Captain NAPPEAR, from First Army Ordnance, was in the area to pick up an obturator pad which the bn had been using. This pad wee being used as part of an experiment upon which the captain had been working for some time. It proved to be a much more substantial one than our ordinary pads, showing very little if any wear after the firing of several hundred rounds. Between 0020 Hours and 1400 hours Captain MILLER, Bn 5-4, in charge of an ammunition train, drew and transported 1294 rounds of aimunition to the batteries. The bn expended 983 round. on preparation fires and interdiction during this 24 hour period. Tec 5 Allen B. Canady, Hq Btry, was promoted to the grade of Tec 4. CWO LEONARD MASSOTH, Bn Personnel Adjutant, and Pvt. Donald S. Martin, Personnel Clerk, made a trip to the 16th General Hospital at Liege, Belgium to pick up Sgt Swank, of Btry C, who was being returned to duty.
On this day Tec 5 Harry 0. Whitman, Btry B. and Pvt James M. Heim, Btry C, were dropped from assgmt to the bn. Pfc Allan B. Smith, Btry C was evacuated to the 382d Collecting Co. as a battle casuality. He was injured when the recoil of one of the howitzers struck him in the chest as he lost his footing in the mud around the gun. Lt ENBODY and Lt. FENNER very effectively adjusted on an enemy battery from an Air CP. Pfc George Meeks, Btry B, was promoted to the grade of Cpl. The Med Det gave tphoid and typhus innoculations to Btry C.
1st Lt. KURTRIGHT, Who was manning the Germeter OP, reported considerable enemy vehicular movement on the road running southwest out of the town of Schmidt. An adjustment was made on the road but no further targets presented themselves thereafter and no additional firing was done. The picture "Laura" starring Gene Tierney was shown in Roetgen by the 190th FA Gp Special Service section and arrangements were made for personnel from the battalion to attend. The battalion drew 700 rounds of ammunition fran the ASP.
Beginning at approximately 0540 hours and continuing for about 2 hours enemy artillery fire was directed in the vicinity of our positions. Captain HAGEN, Bn S-2, departed for 190th FL Op Headquarters where he had been placed on temporary duty. After dark there was considerable enemy air activity over the area and many flares and bombs were dropped. No casualties resulted. Four hundred rounds of ammunition were drawn for the battalion.
Pfc Willie S. Tolison, who was lost to hospital as the result of injuries sustained from the muzzle burst in B Brty while the battalion was in position near Cerisy la Foret, France, in July, was reassigned and joined his former battery. This night enemy planes were over the area and flares were dropped. Later, acting on a report from higher headquarters, the battalion was instructed to double its security guard and to be on the alert for enemy paratroopers.
There was considerable air activity over the sector this date, Cpl Merl Dyson, machine gunner from Btry B, expended 90 rounds of .50 cal. amunition at a low flying ME 109 that was strafing his position and reported several hits. The plane was not destroyed however. Aerial bombs, supposedly anti-personnel, were dropped near the A Btry area in the early morning hours. At about 1000 hours a 40 mm AA shell that had failed to burst in the air exploded upon impact in the trees immediately above the S-1 tent in the Service Battery area. No injuries or damage resulted. An 8th Division Forward Ohserver adjusted Btry B on three enemy 105 mm guns. With the expenditure of 27 rounds the three guns and a near by building housing the gun crews were completely destroyed. After the mission was completed, the observer reported by telephone that the results were perfect. Reception over the wire was poor and when asked to speak louder the observer replied, "I can't, I'm right on the front lines." This incident makes for a deeper appreciation of the role played by the infantry forward observer.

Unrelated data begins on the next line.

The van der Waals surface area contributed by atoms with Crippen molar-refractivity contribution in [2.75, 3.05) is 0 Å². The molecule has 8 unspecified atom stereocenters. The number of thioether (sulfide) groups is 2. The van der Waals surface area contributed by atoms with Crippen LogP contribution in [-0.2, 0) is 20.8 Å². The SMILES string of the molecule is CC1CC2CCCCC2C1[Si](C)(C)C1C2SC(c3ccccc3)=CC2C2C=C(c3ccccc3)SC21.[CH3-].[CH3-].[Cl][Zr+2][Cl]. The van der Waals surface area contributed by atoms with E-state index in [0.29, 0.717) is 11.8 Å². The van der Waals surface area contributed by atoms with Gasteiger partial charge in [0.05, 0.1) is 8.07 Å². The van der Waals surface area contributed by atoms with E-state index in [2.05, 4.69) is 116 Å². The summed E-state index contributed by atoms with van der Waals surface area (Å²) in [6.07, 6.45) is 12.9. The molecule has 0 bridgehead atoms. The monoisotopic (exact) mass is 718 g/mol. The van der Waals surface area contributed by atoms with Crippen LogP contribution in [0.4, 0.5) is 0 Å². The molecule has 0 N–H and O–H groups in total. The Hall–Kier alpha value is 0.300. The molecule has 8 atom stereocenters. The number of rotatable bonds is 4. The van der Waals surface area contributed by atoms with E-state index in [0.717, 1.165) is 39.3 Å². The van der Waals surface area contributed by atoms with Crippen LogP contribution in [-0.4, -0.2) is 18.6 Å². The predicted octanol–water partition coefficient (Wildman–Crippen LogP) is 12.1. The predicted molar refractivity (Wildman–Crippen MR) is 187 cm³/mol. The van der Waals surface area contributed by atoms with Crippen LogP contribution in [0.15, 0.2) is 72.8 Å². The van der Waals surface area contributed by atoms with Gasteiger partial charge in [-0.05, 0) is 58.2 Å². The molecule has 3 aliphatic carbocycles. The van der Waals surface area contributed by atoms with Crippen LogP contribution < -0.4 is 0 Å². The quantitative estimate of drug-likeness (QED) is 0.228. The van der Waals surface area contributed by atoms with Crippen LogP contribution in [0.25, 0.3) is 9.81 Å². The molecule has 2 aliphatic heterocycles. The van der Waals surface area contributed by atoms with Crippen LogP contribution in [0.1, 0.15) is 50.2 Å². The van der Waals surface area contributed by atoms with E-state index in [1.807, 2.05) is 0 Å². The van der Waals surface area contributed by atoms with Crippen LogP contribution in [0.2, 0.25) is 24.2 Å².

As result of enemy air activity over the sector this day, Pfc Joe T. Blair of service battery, received a slight head injury that was later diagnosed as mild concussion. He was evacuated to the hospital for treatment. One enemy plane was shot down in the near vicinity of the Hq Btry at about 1600 hours. Btry C, by virtue of the fact that they were the only battery in position to Fire into the sector through which the enemy counter attack was being made, expended 597 rounds in the vicinity of Monchau during this twenty-four hour period. Pvt Terry Evans. Btry A, absent sick was dropped from assignment.
Captains LANDES, VUNCK, COON and SEIBERT attended a battery commanders' meeting at Bn headquarters where Lt Col. MORAWETZ gave them a clear picture of the situation to our south relative to the recent large scale offensive launched by the enemy in that area. He also stressed the necessity for a strong security guard and emphasized the need for close cooperation with the other units in our sector in this respect. Inclement weather kept our air section grounded and all firing was directed from ground OPs
The battalion was reld from assignment to the 190th FA Gp and attached to 187th FA Gp on this date, per VOCG, V Corps. We were not associated with the 793rd FA Battalion, an organization which had cadred from our outfit at Fort Ord, Calif., in March 1942. Elements of the Ninth Army under General SIMPSON, had been shifted to our sector to further strengthen our front and the 793rd was one of these outfits. Many old acquaintances were renewed throughout the two units· General SIMPSON was at one time in command of the 35th Division at Camp Robinson, Ark., where many of our men received their basic training.